Anyone who gets off regular tarmac roads used by cars needs detailed maps like these - hill walkers, ramblers, mountain bikers. Anyone who likes to follow an interesting-looking footpath and find the hoary old castle, or mysterious standing stone, or intriguing monument or folly, or that secret silent lake. Places for people who want to explore. I've little doubt that modern OS mapping could get you across the Dead Marshes and into Mordor by the secret way - and then safely home to The Shire - without ever a false step. (But then there would be no story) Naturally you can fire up GPS while using these maps to pinpoint your position. Except of course when delving under the Misty Mountains - but hey, how likely is that?
The OS offer more than one way of having these maps: this way (where you pay for map sections - 10km x 10km squares, or 'tiles' - on a tile-by-tile basis); or by annual subscription (entitling you to access all their maps, at all scales - as much as you want - and to copy sections of them for printing at home); or by popping into a shop to buy a traditional paper version, folded up inside a cover to keep in your rucksack (which also comes with a one-off digital download). That's quite a wide choice, although to keep things simple it pays to decide which way is best for the long term, and stick with that.
Speaking for myself, I dislike subscriptions. Over the years, the cost mounts up alarmingly, and you never actually 'own' any of the maps, just as you never 'own' any music listened to on a subscription-based online music service. If you stop paying, you suddenly have nothing. The most accomplished and versatile photo-editing programs - Adobe's offerings, for instance - are also subscription-only. It's the modern way. You get the latest version at all times, and all the latest innovations, but it's expensive; and if ever you stop feeding their money-machine, you lose it all.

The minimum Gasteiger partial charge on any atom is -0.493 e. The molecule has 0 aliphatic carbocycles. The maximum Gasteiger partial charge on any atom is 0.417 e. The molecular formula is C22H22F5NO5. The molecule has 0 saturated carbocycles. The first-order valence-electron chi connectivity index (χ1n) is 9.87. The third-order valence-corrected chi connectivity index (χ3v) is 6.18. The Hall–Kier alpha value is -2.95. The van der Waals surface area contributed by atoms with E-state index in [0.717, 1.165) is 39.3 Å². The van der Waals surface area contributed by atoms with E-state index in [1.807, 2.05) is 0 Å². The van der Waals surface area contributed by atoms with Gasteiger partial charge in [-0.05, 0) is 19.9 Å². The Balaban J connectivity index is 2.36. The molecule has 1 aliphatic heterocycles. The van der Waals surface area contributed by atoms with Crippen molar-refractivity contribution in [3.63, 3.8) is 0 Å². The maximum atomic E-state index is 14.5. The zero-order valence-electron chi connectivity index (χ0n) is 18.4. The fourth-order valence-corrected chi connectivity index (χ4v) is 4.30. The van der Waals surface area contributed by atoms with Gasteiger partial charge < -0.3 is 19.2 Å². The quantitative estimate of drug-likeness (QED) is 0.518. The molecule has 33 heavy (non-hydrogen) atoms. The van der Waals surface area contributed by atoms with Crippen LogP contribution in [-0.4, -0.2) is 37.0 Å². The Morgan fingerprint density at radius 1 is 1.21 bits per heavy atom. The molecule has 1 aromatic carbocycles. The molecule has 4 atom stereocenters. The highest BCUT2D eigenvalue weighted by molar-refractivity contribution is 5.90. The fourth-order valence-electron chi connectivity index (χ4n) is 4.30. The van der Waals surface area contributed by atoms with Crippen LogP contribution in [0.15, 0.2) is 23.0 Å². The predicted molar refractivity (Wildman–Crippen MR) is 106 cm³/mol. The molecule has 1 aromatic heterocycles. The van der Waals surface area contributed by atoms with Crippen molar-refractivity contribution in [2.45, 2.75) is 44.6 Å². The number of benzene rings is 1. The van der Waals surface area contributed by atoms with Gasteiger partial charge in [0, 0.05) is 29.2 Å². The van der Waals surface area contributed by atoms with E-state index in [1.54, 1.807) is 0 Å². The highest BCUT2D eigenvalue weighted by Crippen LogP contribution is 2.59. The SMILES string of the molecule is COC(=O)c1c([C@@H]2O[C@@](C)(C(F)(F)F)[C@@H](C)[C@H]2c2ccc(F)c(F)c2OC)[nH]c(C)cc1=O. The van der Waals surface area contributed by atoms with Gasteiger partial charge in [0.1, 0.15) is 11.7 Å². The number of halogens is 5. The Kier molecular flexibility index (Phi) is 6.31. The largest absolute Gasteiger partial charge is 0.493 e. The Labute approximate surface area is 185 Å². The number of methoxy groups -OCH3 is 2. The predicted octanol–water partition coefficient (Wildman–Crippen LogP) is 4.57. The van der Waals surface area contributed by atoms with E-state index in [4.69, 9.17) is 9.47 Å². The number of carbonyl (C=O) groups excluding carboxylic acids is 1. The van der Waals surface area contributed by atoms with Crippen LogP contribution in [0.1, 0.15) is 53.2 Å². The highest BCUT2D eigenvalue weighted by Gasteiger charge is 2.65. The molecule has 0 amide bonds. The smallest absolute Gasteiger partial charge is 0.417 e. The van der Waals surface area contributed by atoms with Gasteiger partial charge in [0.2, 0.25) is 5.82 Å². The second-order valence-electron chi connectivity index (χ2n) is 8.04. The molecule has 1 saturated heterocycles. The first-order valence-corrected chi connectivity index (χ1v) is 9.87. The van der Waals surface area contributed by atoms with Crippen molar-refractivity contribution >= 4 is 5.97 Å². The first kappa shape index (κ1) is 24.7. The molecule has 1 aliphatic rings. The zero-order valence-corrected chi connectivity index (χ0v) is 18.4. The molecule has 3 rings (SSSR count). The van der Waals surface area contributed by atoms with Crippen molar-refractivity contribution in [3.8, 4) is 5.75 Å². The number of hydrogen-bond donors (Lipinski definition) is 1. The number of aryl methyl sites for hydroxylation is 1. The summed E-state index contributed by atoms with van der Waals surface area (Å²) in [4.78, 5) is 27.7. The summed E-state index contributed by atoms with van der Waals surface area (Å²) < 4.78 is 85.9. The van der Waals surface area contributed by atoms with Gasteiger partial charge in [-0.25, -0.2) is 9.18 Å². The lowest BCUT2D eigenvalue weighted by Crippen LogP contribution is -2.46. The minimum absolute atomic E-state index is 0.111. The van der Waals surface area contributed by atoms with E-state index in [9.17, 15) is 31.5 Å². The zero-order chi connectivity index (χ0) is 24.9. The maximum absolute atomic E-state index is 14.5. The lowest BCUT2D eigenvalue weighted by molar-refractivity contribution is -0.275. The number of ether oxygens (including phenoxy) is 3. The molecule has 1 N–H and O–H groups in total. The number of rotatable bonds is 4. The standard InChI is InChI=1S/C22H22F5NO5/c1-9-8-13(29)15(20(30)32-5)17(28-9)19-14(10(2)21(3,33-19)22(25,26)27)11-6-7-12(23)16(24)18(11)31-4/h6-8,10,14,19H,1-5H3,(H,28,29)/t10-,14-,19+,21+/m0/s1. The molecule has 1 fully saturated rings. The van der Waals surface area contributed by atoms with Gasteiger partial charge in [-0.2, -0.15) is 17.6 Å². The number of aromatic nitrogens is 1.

I do like paper maps, but they are a pain to carry, very awkward when it's wet and windy, not self-illuminating, and you can't zoom in to see the detail clearly. I do however collect old editions for study and reference at home.
For me, an up-to-date large-scale OS map right there in my hand, on my phone, is the ideal I dreamed of when young, and can have now. A seamless map covering thousands of square kilometres. Instantly available, searchable. With all the fun of adding to it tile by tile until it's a monster map covering all the areas I am likely to visit on a day trip from home, or on a caravan holiday.
As well as maintaining the obvious spreadsheet in Dropbox for the laptop and phone, I keep a low-tech paper record of all the digital-download Explorer maps I've bought on an old small-scale OS map of the entire country - gradually colouring in those 10km x 10km squares as I make purchases. This is the present Empire, in yellow (for 2015 purchases) and orange (2016):
The Empire now covers most of south and south-west England, and has advanced up the Cotswolds. Thus the Melford hegemony is imposed. Soon the entire country. Then the world. Then the Universe. But I know that the Rebels will fight back, using the power of The Force. So my expansion plans are ultimately doomed.
Enough of such fantasy! Let's be practical. Let's look at that spreadsheet. It's evolved over many years, has columns to record this and that about each map (paper and digital), and now looks like this. Click on the images to see them better. Off to the left you see the name and number of each map. I keep to the Pathfinder Series numbering of the 1990s. This is the 'home' part of the map, showing Pathfinder number 1: